With prose as cool as a razor yet as wildly impressionistic as a fever dream, Diana Abu-Jaber takes us deeply into Lena Dawson and her search for a killer that must first begin in the lost forest of her own psyche. Origin is a gripping exploration of the elusive nature of identity and one's own remembered past, the innocent and guilty alike. This is a superbly written and utterly compelling novel!

Author Blurb Anita Shreve, author of Body Surfing and A Wedding in December
A dark, noirish literary mystery with an entirely unique detective-heroine. The characters stayed with me long after I had finished the book. I’m not sure I’ve ever read anything like it, which alone is reason to celebrate.

Author Blurb Chuck Palahniuk, author of Rant: An Oral Biography of Buster Casey and Fight Club
With the narrator, Lena Dawson, we get someone entirely new, a hybrid of forensic science and animal instinct. Here’s a brilliant protagonist who can trust her intuition when she reaches the limits of her professional training.

Reader Reviews
Kim

Not your typical mystery novel
There are two mysteries in “Origin,” one concerning the murder of infants, the other the “origin” of the main character. While the mysteries in the novel are compelling, the pace is slower than what you’d find in traditional mysteries. I also ...   Read More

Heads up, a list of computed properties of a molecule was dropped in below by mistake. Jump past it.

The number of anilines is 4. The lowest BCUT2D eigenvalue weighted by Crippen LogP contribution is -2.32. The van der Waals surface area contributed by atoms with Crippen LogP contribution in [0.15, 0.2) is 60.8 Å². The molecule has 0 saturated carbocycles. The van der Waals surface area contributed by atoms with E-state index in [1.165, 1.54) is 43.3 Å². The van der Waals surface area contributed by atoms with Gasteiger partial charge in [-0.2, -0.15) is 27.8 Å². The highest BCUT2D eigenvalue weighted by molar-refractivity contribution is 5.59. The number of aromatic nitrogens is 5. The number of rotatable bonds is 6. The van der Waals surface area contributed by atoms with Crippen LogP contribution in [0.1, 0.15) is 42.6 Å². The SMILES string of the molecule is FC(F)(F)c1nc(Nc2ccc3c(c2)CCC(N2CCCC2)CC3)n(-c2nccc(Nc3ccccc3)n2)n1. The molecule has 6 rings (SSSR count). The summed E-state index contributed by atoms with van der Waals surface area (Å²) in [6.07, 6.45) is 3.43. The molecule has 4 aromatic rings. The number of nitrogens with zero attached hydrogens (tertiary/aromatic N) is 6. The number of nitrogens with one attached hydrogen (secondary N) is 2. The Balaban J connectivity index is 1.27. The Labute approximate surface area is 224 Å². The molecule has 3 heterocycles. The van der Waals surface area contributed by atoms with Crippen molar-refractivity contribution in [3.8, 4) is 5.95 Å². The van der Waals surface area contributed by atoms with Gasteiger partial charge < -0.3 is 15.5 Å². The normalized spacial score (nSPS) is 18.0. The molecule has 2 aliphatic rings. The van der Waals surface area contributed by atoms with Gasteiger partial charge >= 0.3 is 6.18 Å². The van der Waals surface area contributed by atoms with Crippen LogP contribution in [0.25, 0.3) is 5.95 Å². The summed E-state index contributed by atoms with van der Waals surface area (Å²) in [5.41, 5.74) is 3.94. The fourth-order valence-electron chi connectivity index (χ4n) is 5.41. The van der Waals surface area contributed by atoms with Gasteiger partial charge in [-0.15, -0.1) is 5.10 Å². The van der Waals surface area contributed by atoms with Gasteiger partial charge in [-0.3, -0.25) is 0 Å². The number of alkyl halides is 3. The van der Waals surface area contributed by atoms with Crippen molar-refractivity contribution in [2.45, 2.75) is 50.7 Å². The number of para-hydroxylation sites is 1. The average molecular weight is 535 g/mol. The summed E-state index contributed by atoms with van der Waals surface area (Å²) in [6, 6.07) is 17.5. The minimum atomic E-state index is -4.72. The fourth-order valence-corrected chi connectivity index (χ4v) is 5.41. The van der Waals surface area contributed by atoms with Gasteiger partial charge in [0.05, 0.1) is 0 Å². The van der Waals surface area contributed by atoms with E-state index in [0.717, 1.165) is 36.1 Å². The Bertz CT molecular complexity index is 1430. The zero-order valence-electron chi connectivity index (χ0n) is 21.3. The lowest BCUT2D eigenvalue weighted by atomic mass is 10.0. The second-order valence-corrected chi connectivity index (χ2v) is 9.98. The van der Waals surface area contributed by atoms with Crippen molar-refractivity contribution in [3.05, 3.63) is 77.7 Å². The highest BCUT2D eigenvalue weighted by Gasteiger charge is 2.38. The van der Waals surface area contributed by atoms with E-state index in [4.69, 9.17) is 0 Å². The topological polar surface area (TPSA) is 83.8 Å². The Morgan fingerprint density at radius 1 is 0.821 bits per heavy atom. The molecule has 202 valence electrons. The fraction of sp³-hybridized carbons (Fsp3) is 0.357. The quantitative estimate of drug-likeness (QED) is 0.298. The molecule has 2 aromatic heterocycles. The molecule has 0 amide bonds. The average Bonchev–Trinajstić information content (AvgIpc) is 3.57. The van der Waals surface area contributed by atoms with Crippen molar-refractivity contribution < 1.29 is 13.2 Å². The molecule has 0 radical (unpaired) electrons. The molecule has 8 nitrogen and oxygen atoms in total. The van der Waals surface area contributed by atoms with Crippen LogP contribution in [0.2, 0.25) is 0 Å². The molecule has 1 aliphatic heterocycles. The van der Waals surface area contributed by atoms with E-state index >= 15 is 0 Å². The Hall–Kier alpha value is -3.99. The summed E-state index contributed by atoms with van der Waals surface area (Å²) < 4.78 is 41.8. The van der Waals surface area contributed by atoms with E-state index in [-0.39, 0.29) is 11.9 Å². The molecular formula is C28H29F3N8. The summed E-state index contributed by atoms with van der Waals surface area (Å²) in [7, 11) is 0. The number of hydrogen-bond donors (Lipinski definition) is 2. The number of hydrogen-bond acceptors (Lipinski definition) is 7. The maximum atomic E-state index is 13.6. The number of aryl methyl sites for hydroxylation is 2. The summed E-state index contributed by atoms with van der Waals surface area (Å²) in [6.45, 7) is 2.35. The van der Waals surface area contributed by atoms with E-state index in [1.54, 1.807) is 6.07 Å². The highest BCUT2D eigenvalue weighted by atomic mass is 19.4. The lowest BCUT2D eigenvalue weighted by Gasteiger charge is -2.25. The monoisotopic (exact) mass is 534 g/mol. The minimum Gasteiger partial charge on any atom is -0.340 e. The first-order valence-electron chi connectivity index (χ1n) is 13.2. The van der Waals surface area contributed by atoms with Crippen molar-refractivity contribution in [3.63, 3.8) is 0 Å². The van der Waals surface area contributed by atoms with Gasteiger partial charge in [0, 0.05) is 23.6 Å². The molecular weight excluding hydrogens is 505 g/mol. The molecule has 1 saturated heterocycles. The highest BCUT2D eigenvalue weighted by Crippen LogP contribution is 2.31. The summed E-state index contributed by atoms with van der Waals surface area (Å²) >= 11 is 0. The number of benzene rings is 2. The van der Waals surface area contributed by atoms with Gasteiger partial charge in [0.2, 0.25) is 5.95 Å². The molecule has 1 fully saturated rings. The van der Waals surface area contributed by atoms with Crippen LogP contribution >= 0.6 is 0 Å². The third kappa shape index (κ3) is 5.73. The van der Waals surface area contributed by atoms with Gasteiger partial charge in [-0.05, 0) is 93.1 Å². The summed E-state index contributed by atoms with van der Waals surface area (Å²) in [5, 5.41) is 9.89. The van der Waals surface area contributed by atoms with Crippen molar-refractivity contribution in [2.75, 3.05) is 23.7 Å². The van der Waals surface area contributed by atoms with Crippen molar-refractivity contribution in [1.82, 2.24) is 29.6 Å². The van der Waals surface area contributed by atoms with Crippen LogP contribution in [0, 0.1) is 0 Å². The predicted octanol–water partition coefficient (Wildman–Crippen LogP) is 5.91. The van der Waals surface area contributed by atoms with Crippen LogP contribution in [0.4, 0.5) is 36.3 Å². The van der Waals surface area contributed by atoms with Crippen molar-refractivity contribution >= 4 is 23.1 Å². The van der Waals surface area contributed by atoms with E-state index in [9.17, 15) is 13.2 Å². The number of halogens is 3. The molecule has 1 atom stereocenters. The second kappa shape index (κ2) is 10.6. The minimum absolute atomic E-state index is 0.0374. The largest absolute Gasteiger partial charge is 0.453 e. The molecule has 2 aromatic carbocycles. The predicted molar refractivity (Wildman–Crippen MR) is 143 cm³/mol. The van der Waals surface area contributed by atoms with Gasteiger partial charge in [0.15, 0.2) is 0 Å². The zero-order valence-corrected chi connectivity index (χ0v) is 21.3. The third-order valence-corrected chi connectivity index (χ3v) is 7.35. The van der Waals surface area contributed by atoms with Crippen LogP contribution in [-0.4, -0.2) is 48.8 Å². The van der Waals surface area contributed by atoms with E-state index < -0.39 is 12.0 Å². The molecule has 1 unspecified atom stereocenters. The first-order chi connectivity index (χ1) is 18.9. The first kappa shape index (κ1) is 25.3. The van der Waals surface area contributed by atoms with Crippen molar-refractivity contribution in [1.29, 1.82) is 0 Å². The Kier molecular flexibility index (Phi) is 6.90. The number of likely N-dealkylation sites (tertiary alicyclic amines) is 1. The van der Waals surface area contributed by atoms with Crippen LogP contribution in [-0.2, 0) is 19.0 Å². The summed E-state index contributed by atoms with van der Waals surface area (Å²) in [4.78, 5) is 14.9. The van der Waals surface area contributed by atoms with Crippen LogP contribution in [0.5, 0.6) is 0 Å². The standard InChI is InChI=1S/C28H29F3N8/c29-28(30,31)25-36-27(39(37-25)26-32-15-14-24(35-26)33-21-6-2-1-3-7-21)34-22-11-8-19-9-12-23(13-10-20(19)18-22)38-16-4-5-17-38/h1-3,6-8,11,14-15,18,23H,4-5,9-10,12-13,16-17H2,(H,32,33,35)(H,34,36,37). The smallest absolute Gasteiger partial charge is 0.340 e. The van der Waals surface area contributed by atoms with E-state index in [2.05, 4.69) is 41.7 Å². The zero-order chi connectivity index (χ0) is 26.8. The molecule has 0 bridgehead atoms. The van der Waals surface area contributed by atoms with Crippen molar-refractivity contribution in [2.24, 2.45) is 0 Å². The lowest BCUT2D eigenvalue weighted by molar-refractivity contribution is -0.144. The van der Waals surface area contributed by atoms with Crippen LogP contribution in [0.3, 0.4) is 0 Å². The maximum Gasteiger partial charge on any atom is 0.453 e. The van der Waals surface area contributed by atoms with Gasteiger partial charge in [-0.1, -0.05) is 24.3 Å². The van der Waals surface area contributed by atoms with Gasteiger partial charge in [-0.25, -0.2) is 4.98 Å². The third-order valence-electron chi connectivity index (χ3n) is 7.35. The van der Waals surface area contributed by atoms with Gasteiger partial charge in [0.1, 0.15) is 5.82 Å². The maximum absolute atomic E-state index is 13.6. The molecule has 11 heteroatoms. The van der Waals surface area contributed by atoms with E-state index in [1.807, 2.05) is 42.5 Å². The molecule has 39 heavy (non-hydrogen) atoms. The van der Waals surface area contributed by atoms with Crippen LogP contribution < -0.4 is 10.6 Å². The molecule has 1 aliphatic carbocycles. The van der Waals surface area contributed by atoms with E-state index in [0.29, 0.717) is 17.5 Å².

Deborah M

The reviewers are right!
The protagonist in this book is so well drawn that the plot is almost secondary. I cared so much for her and about her. Well written with an unusual plot twist. As a California transplant who was raised in "snow country," her descriptions of ...   Read More

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Beyond the Book

Children raised by animals?

In Origins, Lena believes she spent her early years in the jungle being raised by apes, which begs the question, are there any real cases of children being raised by animals? You will find the answer at feralchildren.com which has collated a number of claims and attempts to separate fact from fiction.


Mirror-touch synesthesia

Lana is able to sense things that others can't, such as the emotional residue left in a ...